The Egyptian Popular Current stated on Thursday that security forces have surrounded the group's office in Mansoura, where many injured protesters are sheltering, and are refusing to allow medical aid into the building.
According to a Thursday statement by the opposition group, there are dozens of people inside the office suffering from asphyxiation, due to the numerous volleys of teargas fired Wednesday night during clashes at the building.
Clashes erupted after the Central Security Forces attempted to disperse protesters who had been staging marches across the city to muster support for a planned civil disobedience campaign.
"Security forces, with the help of the Brotherhood and its member Saber Zaher, have been following private cars who have been volunteering to save the injured," read the statement.
"The current will however continue its support for ongoing calls for civil disobedience and will endorse any move that seeks to press ahead with the demands of the revolution."
Three members of the current were arrested during clashes that erupted across the city over the past few days.
According to an Ahram Online reporter in Mansoura, which is the capital of Daqahliya governorate, clashes were ongoing from Monday until late on Wednesday between security officers, hundreds of anti-government protesters and a handful of journalists, in the vicinity of the governorate headquarters.
Police fired teargas and birdshot at stone-throwing protesters.
Calm, however, descended on the city Thursday morning.
Meanwhile, Egypt's Socialist Popular Alliance Party alleged that security forces stormed the party's headquarters in Mansoura late on Tuesday where those injured during violent clashes with police were being treated.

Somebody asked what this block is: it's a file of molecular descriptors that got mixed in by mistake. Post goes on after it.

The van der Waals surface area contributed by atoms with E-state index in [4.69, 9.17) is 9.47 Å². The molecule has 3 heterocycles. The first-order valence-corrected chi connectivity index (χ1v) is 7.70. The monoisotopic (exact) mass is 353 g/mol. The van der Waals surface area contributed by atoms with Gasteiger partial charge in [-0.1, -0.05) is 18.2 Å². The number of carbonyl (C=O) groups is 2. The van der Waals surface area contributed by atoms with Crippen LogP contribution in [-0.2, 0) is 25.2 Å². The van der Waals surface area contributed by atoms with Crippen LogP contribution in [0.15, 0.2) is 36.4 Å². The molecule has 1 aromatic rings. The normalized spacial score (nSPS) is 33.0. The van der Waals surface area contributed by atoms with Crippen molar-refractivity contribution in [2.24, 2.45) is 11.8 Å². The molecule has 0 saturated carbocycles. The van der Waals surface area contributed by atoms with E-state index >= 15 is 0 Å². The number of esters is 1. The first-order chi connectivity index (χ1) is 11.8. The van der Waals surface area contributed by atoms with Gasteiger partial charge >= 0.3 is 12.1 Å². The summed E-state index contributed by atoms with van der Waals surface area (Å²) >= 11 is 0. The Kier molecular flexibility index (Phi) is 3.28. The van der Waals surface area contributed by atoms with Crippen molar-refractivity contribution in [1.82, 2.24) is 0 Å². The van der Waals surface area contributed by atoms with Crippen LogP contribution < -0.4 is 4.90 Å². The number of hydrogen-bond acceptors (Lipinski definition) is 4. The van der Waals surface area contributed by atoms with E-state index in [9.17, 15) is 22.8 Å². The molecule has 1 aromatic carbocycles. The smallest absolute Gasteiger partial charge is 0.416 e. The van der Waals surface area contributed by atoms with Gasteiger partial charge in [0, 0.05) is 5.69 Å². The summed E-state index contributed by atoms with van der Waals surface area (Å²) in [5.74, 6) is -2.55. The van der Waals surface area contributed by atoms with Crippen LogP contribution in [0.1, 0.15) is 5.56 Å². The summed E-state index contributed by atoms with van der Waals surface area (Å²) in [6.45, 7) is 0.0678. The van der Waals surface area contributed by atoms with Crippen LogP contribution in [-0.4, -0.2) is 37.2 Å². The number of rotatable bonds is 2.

In a Wednesday statement, the party asserted the "right of Egyptians to peacefully strike and protest against the Brotherhood hegemony," and renounced "the use of violence and repressive measures against angry protesters who seek to push ahead with the demands of the revolution."
The party urged the police to repudiate that strategy of "turning a blind eye to crimes" carried out by what it described as "the Brotherhood militias."
It also called upon protesters to avoid violence which is used as an ostensible reason to "tarnish the image of the revolutionaries."
For its part, Egypt's Nasserist Karama Party in the governorate of Daqahliya has also condemned the violent crackdown on protesters.
In a Wednesday statement, the party held the interior ministry responsible for recent clashes in Mansoura.
It also deplored the indiscriminate arrest of "peaceful protesters," including Islam Fouad, a member of the party and the Egyptian Popular Current.
Daqahliya, north-east of Cairo, has been the flashpoint of unrest in the past few days, with sporadic clashes breaking out between police and anti-Brotherhood protesters.
Political discontent has been growing over what opposition sees as a return of Mubarak-era heavy-handed tactics.
Calls for the campaign in Daqahliya governorate came along the lines of a similar drive in the canal city of Port Said.
The move was provoked by anger over the death sentences handed down to 21 Port Said residents for their involvement in last year’s Port Said stadium disaster, in which scores of rival football fans were killed.
The verdict triggered violent riots across the canal city, which led to clashes with police in which at least 40 people were killed and 250 injured.
On Sunday, hundreds went on strike and blocked off main roads in the Nile Delta city of Mahalla in the adjacent Gharbiya governorate as part of a parallel civil disobedience drive.